Easing the Transition

Easing the Transition

New Washington-Lee program groups freshmen in small “communities” to enable teachers to better monitor performance

When one of Dawn McMahon’s ninth-grade biology students at Washington-Lee High School had difficulties with a math assignment, she was aware of the problem even before the student entered her classroom later that day.

McMahon pulled the student aside to discuss these difficulties and also explained that the student would have more success in biology.

This constant communication between teachers was what Washington-Lee administrators were hoping for when they implemented their new Freshman Connection program this year, which divides ninth-graders into four distinct “learning communities” where each group of students shares the same instructors for core curriculum classes.

“We’re collaborating with each other much more than in the past and working to solve students’ problems,” said McMahon, after her weekly meeting with the three other teachers in her learning community and a school counselor. “The students know we are talking with each other and that we are keeping on top of things.”

The program was implemented to ease the thorny transition from middle school to high school and provide greater attention to students’ individual needs. By identifying disciplinary problems and deficient work habits before they escalate, Washington-Lee believes it can bolster students’ self-confidence, increase test scores and expand the number of students in advanced courses, school officials said.

Washington-Lee’s 388 freshmen are divided randomly, without regard to skill-level or family background, into one of four groups, which vary in size from 62 to 93 students. All students in a learning community will have the same teacher for English, math, science and social studies classes. For electives, such as arts and foreign language courses, students will be integrated with freshmen from the other communities as well as upper-classmen.

“The students feel far more comfortable and are better acclimated,” said Colin Brown, Washington-Lee’s assistant principal. “The parents have had nothing but positive comments on the adjustment.”

THE PROGRESSION FROM MIDDLE SCHOOL, where eighth-graders rule the roost and every one of a student’s classrooms tend to be on a single corridor, to high school can be a trying one, and some students feel uneasy among a large student body and new building.

“In middle school there is a net of protection,” said Brown. “With [the Freshman Connection program] we want to limit the initial trepidation students might have and want our school to be welcoming.”

While many students thrive in the less constraining environment, others struggle with the more rigorous classes or push the boundaries of their new-found freedoms and break school rules.

The program is a way for the school to keep a closer focus on students, while still letting them revel in their new autonomy.

“I like how the teachers are so focused on you and are so helpful,” said Will Farley, who attended Gunston Middle School last year.

Under the old system, two teachers would not have a clear way of knowing if they had a common pupil. Because teachers now meet regularly with their learning community colleagues, they are better able to identify if a student is having a behavioral or scholastic problem and can talk to the student or notify the parents.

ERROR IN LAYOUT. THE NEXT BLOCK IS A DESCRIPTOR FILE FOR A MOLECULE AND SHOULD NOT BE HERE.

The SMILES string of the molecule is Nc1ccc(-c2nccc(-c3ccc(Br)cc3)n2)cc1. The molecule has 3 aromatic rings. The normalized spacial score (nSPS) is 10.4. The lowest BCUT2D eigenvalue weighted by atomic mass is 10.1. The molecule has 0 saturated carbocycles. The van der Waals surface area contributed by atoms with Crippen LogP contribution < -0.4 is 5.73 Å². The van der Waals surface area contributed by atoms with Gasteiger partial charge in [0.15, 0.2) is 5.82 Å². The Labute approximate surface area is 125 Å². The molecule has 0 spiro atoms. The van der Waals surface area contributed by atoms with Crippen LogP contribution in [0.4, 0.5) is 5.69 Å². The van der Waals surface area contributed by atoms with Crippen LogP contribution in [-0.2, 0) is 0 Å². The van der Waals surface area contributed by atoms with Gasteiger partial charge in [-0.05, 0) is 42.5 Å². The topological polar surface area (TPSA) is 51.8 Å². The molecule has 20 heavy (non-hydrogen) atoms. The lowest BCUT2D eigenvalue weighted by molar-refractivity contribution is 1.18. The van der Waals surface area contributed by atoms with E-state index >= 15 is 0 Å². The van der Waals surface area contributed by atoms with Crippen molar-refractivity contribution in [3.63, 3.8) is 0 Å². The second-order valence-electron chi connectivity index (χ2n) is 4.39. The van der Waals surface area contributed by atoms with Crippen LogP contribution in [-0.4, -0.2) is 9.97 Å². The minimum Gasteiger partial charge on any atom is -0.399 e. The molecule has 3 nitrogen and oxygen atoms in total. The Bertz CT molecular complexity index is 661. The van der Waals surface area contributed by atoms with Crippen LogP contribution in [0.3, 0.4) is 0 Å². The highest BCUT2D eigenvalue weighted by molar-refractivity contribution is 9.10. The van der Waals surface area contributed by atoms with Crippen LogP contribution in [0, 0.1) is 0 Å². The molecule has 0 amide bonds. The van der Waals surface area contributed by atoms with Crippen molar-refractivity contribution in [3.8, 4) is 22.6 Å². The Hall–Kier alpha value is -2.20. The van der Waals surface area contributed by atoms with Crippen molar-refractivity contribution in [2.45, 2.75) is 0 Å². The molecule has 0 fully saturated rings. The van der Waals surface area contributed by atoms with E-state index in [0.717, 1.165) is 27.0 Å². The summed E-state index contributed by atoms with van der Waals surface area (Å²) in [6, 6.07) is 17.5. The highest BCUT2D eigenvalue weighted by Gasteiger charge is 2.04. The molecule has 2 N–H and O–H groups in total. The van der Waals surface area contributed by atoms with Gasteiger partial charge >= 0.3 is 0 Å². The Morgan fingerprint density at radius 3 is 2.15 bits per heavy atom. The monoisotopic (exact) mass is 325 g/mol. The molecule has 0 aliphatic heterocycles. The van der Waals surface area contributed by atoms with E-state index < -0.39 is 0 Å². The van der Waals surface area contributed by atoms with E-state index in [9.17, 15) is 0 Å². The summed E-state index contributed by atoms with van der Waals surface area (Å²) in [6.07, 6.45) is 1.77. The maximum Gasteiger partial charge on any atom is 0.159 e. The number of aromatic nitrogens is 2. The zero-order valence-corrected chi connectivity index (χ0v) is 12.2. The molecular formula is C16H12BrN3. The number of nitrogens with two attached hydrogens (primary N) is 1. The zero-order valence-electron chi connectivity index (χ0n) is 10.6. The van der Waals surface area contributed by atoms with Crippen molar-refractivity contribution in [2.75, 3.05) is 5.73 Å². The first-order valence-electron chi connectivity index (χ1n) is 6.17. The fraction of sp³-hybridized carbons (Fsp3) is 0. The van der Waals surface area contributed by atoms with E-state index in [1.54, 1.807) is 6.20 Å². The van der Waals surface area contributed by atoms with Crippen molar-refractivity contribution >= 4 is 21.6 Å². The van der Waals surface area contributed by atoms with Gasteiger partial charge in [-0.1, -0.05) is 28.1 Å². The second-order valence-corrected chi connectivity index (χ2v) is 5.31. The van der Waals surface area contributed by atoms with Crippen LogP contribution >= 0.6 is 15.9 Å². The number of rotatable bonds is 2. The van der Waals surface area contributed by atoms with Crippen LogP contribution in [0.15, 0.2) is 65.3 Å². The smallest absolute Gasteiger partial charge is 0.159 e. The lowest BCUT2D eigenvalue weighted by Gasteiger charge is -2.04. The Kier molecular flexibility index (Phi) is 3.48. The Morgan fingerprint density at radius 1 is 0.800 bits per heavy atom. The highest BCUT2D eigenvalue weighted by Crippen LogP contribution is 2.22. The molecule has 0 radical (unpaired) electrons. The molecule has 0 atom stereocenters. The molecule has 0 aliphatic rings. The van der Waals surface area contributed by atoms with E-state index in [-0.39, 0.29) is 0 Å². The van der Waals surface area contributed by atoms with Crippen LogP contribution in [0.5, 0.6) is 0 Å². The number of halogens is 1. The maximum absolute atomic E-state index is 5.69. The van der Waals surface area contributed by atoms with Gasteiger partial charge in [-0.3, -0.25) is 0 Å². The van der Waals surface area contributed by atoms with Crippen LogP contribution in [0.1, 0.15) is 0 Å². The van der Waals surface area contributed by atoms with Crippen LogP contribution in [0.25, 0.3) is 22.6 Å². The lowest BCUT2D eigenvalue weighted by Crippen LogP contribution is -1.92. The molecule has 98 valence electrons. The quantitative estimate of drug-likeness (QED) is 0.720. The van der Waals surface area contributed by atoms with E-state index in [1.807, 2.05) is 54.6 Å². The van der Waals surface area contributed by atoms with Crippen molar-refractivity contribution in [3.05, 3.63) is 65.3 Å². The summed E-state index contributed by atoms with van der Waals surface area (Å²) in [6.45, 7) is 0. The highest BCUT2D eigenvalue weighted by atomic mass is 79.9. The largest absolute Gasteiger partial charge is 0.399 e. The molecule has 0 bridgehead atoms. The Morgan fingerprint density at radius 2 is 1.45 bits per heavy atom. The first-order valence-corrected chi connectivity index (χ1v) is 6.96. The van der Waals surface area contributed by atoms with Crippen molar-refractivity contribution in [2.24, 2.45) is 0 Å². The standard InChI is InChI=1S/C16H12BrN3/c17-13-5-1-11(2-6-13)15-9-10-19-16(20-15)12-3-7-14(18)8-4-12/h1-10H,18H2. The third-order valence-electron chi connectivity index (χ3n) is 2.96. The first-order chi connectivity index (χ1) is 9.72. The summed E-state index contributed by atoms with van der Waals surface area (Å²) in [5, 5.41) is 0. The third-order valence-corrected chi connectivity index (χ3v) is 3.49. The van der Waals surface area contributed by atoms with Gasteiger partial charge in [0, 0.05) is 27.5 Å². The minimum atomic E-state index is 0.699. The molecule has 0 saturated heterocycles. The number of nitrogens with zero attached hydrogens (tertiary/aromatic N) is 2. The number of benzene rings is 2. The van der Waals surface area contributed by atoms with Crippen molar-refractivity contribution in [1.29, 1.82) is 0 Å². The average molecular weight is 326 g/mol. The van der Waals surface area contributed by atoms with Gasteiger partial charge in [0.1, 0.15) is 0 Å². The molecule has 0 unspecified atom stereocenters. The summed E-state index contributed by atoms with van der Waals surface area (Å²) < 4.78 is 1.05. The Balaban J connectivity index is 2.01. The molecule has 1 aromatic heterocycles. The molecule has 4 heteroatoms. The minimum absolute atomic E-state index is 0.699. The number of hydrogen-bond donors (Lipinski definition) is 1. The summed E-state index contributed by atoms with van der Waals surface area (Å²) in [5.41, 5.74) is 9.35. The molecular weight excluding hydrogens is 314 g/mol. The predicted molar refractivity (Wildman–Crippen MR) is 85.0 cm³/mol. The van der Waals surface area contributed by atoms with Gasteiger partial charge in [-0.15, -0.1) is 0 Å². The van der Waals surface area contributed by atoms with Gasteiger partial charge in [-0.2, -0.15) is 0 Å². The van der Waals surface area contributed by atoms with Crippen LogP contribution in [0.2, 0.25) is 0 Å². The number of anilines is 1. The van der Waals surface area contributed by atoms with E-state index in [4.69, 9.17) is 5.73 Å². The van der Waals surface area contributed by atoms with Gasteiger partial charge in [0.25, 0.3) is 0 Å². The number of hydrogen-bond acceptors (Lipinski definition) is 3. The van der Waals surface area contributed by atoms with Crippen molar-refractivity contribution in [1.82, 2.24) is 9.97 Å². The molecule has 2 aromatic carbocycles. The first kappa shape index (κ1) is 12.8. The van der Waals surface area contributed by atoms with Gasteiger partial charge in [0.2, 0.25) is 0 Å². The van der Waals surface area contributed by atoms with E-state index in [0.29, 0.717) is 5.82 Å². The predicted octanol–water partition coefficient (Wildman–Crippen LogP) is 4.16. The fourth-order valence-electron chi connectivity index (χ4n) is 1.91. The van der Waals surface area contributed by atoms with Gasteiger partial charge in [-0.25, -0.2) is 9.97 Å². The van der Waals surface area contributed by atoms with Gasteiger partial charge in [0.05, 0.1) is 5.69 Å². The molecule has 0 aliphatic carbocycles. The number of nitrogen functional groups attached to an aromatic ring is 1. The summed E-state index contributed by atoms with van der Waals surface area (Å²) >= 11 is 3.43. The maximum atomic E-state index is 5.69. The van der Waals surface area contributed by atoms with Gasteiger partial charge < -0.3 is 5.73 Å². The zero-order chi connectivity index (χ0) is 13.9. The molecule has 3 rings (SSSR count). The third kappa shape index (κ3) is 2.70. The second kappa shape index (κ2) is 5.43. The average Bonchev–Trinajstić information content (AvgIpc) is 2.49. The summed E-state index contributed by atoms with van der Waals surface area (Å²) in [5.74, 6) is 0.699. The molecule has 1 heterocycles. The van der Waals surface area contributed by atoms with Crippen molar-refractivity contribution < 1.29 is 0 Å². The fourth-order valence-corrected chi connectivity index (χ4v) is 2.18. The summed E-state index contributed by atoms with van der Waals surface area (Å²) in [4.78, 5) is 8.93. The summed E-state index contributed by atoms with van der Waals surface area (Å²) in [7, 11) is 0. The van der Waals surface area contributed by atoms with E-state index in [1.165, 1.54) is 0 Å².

“Last year I never would have known what was going on in a math class but now I know a student’s class schedule and whether they are coming late to school,” said Claire Moir, who teaches freshman world history.

Better coordination between teachers means they are less likely to give major tests on the same day and allows them to partner on activities. For a science fair the English instructor can help the students compose their projects and a math teacher can explain how to calculate data, Brown said.

THE FRESHMAN CONNECTION program has enabled Washington-Lee to drastically reduce its average class size, from 22.5 students to 17.5, allowing teachers to spend more time working with each student.

Two counselors are assigned to support the freshman learning communities and help ensure the switch to high school is a smooth one. Since the counselors meet weekly with the teachers, they are better equipped to work with parents to address problems arising both in and out of the classroom.

“We’re more proactive this year and more aware of the issues the kids are facing,” said counselor Jessica Baith.

By having a group of students taking a majority of their classes together, the school is hoping to build strong relationships among teenagers who come from various middle schools. The first weeks of the school year were difficult for Naomi Shagam because most of her friends from middle school were placed in Yorktown High School. Attending classes with the same contingent of students has helped her make new friends quickly, she said.

But Shagam often feels confined by the Freshman Connection program and views it as an extension of the coddling nature of middle school.

“It’s beneficial but at some point we have to make a real transition,” Shagam said. “We should be making that transition now.”

Other freshman interviewed voiced similar complaints that the program too closely resembles the middle school environment they thought they left behind.

They are unaware of how much stronger the relationships they are forming with their teachers are compared to those of their predecessors, Brown said. One teacher told Brown that he already knows his students better at this juncture in the year than he did in the spring last year.

“We’re seeing a growing camaraderie in an individual community among students and students, students and teachers and teachers and teachers,” Brown said.